My husband, Anders, and I have always loved bushwalking. It is delightful to stand atop a ridge and look out on a mountainous wilderness traversed by your feet.
When our first baby, Lottie, was born we were eager to share our love of bushwalking with her. Short walks were achievable, but as she grew, we wondered whether we could carry her with us on a multi-day bushwalk.
Spring arrived, Lottie crawled, and we made a plan to carry her on a three-day walk to the Labyrinth, in Tasmania’s Cradle Mountain – Lake St Clair National Park. What an adventure it was: packs brimming with nappies and Cruskit biscuits, a teething and inquisitive seven-month-old baby, and a sprained ankle. We made it to the Labyrinth and home again, with memories to last a lifetime.
Buoyed by the successes (and mishaps) of our first family multi-day bushwalk we made plans for another. Two more children arrived, boys Sidney and Arthur, and each baby has had their own special trip as an introduction to multi-day bushwalking in Tasmania.
Bushwalking with your baby is wonderful. Parents can be adventurous, play in the wild and relax in the bush’s tranquility. Their new surroundings and love will fascinate your baby being held close as you walk along the track. It is a great way to introduce your baby to the bush, the first of many family adventures. With a little courage, careful preparation and creative parenting multi-day bushwalking with your baby is not only achievable but enjoyable too.
There are many things to consider before setting out on a multi-day bushwalk with your baby.
Choose a walk you are familiar with. Plan daily distances that are achievable. Consider your fitness, weight of your pack and baby’s feeding and sleep requirements. If possible, select a walk that has access to a hut. If the weather is stormy, or it unsettles your baby, they will appreciate a roof over your head. Always carry a tent for emergency shelter.
Plan to complete at least one long day-walk with your baby before your multi-day adventure. This will provide an opportunity to practice parenting in the wild and carrying a baby for extended periods. It will also give you a sign of your walking pace and help you calculate walking times for your chosen multi-day bushwalk.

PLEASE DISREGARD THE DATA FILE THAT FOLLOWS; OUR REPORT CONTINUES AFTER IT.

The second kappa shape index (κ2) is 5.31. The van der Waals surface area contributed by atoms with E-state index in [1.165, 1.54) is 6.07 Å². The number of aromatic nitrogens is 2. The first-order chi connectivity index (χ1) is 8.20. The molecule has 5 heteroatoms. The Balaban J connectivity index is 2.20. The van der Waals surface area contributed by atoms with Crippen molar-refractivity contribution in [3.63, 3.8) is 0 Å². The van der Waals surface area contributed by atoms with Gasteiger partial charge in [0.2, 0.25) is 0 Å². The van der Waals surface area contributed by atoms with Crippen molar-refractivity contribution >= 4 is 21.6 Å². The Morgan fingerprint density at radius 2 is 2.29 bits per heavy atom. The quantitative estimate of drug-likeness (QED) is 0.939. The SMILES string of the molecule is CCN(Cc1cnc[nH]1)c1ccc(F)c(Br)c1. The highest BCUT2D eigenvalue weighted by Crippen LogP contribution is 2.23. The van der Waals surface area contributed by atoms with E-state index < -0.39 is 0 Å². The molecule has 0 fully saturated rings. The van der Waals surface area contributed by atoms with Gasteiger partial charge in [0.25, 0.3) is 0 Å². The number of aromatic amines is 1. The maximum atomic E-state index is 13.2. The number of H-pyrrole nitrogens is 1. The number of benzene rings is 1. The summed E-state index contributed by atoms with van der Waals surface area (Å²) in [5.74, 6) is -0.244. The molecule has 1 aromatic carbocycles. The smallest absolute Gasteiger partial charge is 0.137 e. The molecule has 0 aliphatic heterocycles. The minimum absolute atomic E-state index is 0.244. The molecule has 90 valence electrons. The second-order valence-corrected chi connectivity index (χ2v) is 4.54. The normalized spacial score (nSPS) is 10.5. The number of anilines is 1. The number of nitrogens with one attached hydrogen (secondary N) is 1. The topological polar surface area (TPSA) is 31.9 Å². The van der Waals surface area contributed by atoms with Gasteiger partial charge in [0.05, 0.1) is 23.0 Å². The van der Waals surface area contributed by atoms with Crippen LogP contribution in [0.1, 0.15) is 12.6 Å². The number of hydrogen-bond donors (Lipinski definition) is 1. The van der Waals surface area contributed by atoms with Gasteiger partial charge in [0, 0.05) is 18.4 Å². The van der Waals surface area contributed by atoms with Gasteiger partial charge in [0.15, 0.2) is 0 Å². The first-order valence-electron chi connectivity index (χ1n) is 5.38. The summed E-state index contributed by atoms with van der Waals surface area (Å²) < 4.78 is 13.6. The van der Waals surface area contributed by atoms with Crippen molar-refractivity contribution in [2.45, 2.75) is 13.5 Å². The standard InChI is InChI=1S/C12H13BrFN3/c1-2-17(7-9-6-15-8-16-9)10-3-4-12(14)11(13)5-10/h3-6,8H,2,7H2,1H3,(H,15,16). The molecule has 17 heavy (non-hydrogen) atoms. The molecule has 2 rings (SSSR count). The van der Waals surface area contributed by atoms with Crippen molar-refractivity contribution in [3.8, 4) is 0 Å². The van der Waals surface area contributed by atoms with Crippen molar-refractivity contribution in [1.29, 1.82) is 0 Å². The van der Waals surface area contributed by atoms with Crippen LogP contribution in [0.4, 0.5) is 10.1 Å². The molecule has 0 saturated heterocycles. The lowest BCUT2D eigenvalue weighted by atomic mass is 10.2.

When deciding if you and your baby are ready for a multi-day bushwalk consider: baby’s weight and health, your recovery after childbirth, and feeding and sleeping patterns. It is harder to carry an older baby as they are heavier and will need more breaks to explore their surroundings. Younger babies will sleep more during the day but feeding and sleeping routines can be more intensive.
Our babies were happy to be carried for most of the day between five and ten months of age (though sometimes they protested). I would be nervous taking a baby under four months of age into the wilderness. Ultimately, you will be the best judge of when you and your baby are ready for a multi-day bushwalk.
Consider the age of your baby before deciding how to carry them. Soft carriers are great for carrying young babies. They allow you to carry your baby on your front and a pack on your back. An excellent solution for multi-day walking. Your baby will enjoy being held close and sleep happily. Look for a carrier that has a hip belt as this will take some weight off your shoulders.
Young babies spend a lot of time sleeping. Walk when your baby is asleep and get some kilometres under your feet. When your baby is awake be creative, share carrying your baby on your shoulders, in your arms, or even on top of your pack.
Multi-day bushwalking with a toddler is achievable too. Though you may need more rest stops, experience a tantrum or two, and need to carry special toys and comforters. Amusingly, we carried a potty on a four-day bushwalk with our two-year-old. Backpack child carriers with a structured harness are fabulous. Many have sunshades, rain covers and storage for equipment.
Clothing and equipment
It is best to walk in a group of two or more people. You will need support to parent in the wild safely. You can also share carrying the equipment, food and your baby.
A good system for carrying your gear is: one person carries a large pack (75-90 litres capacity) with the heavier gear (eg. tent, fuel, and food). The other person carries the baby on their front in a carrier and a medium-sized pack (45-60 litres capacity) with lighter gear (eg. clothing, sleeping bags, and nappies) on their back. If carrying a toddler and using a backpack child carrier, equipment can be stored in the compartments of the carrier.